AJ: You’ll be doing a book talk and signing at Philippine Expressions Bookshop in San Pedro in late June. What can we expect from that event?
GT: That’s going to be an incredible event and special because I’ll be in conversation with sociologist Anthony Ocampo, who wrote “The Latinos of Asia: How Filipino Americans Break the Rules of Race.” That’s something special to have both of us at this event, him as a sociologist and storyteller, asking me questions and analyzing my book. I want to encourage our community to tell their own stories in whatever way they want to and what feels comfortable, whether it’s through writing or videos. We need more of our work out in the world for sure.
AJ: What’s next for you?
GT: I’m doing research, which I could say, about World War II in the Philippines and looking at it as a Filipino American. I will continue to work on essays. Even with just going on this tour and publishing this book, I have already started working on essays about that experience. For now, it’s all about marketing “The Body Papers.” I’ve worked so hard at this with my publishing company and team so I want people to at least know it exists. It’s been such a pleasure and surprise to see how it’s been received. Those two New York Times reviews have been unbelievable — I didn’t even think I’d get one, but the fact that they did it twice was amazing.
AJ: Any advice for aspiring writers and storytellers? “The Body Papers” comes at a time when we’ve seen quite a few releases from other Fil-Am authors.
GT: I’d say start with something true that you haven’t seen before. You may dismiss it and think it’s not important. I’ve been reading Malaka Gharib’s “I Was Their American Dream,” which is funny and moving, but also a revelation I’d never seen these details of my life in comic form. I posted an Instagram of a page where the daughter is pulling the white hair out of her mother’s head and people were replying that they would do that too and get paid a few cents. That’s a true moment I’ve never seen before anywhere. That’s so important to represent and write about our lives in those little details because they’re ways to get across the specificity and beauty of our lives, otherwise we’re invisible and erased and have to fit ourselves into what we see on TV and movies, which is recognizable on some level but they’re not specific to us. I’ve also been reading “America is Not the Heart” by Elaine Castillo, whom I haven’t met yet but I hope to go to a reading because I love her work so much.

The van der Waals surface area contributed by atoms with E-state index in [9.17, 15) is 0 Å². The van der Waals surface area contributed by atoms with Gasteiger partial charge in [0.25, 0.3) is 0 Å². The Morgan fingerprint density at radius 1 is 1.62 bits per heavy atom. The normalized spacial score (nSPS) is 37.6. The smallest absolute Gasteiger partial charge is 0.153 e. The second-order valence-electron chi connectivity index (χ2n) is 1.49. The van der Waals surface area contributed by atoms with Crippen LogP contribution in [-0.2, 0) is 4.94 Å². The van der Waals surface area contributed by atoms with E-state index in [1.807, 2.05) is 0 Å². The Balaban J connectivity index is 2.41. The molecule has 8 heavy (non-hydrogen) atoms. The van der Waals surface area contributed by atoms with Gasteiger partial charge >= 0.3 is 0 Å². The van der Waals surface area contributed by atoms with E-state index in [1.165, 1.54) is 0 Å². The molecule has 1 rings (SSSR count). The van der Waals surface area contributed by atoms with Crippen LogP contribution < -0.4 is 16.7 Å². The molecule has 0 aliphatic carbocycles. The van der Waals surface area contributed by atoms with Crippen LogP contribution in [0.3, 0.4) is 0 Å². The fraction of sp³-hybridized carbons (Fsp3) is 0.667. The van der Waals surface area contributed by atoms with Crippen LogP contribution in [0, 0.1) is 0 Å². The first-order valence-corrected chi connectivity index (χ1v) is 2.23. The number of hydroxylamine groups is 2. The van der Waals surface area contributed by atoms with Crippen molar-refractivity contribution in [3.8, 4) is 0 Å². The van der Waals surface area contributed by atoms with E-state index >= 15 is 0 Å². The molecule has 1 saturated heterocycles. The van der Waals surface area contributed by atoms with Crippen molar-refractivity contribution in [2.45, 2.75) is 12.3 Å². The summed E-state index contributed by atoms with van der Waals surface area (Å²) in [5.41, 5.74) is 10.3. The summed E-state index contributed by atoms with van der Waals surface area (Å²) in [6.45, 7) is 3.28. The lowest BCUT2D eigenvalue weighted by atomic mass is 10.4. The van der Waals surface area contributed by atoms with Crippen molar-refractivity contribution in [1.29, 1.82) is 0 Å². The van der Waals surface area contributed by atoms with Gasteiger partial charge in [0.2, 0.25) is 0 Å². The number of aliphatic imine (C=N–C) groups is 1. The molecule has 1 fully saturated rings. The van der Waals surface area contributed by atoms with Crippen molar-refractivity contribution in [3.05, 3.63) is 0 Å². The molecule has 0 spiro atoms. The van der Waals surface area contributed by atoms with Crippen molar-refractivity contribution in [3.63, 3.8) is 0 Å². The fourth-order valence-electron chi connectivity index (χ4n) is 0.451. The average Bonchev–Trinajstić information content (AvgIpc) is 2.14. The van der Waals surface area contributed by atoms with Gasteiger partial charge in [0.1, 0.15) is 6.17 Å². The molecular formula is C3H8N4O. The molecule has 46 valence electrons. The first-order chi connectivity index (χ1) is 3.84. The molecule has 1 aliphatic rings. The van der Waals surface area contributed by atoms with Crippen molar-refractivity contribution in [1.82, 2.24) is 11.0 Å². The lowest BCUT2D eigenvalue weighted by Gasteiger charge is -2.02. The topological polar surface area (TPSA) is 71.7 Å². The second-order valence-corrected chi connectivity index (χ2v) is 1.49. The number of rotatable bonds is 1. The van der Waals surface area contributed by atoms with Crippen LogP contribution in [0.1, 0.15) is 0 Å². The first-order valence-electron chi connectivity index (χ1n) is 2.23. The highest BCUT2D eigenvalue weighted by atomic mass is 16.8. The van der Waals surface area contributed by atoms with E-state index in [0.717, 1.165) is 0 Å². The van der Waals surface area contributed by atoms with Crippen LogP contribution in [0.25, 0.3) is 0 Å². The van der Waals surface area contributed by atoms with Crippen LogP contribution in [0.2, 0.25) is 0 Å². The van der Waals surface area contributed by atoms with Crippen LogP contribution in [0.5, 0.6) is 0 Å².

There are two forthcoming memoirs, Jia Tolentino’s “Trick Mirror: Reflections on Self-Delusion,” which is coming out in August. She’s incredible. Also, my cousin — she’s technically my niece or second cousin I think — Meredith Talusan has a book called “Fairest” in spring 2020. I did an event with Meredith so I’ve heard her read from that book. Gina Apostol, whose latest book is “Insurrecto,” was also in that conversation at Columbia University.
I have a big stack of books by Fil-Ams to get to like Cinelle Barnes’ “Monsoon Mansion.” It used to be that I would do this for Asian American writers, especially in the ‘80s when I would buy any new book by an Asian American writer and I’d have a stack of about 10 a year. But the fact that I can have a stack of 10 just for Fil-Ams at this point is really exciting.
This interview has been lightly edited and condensed for clarity.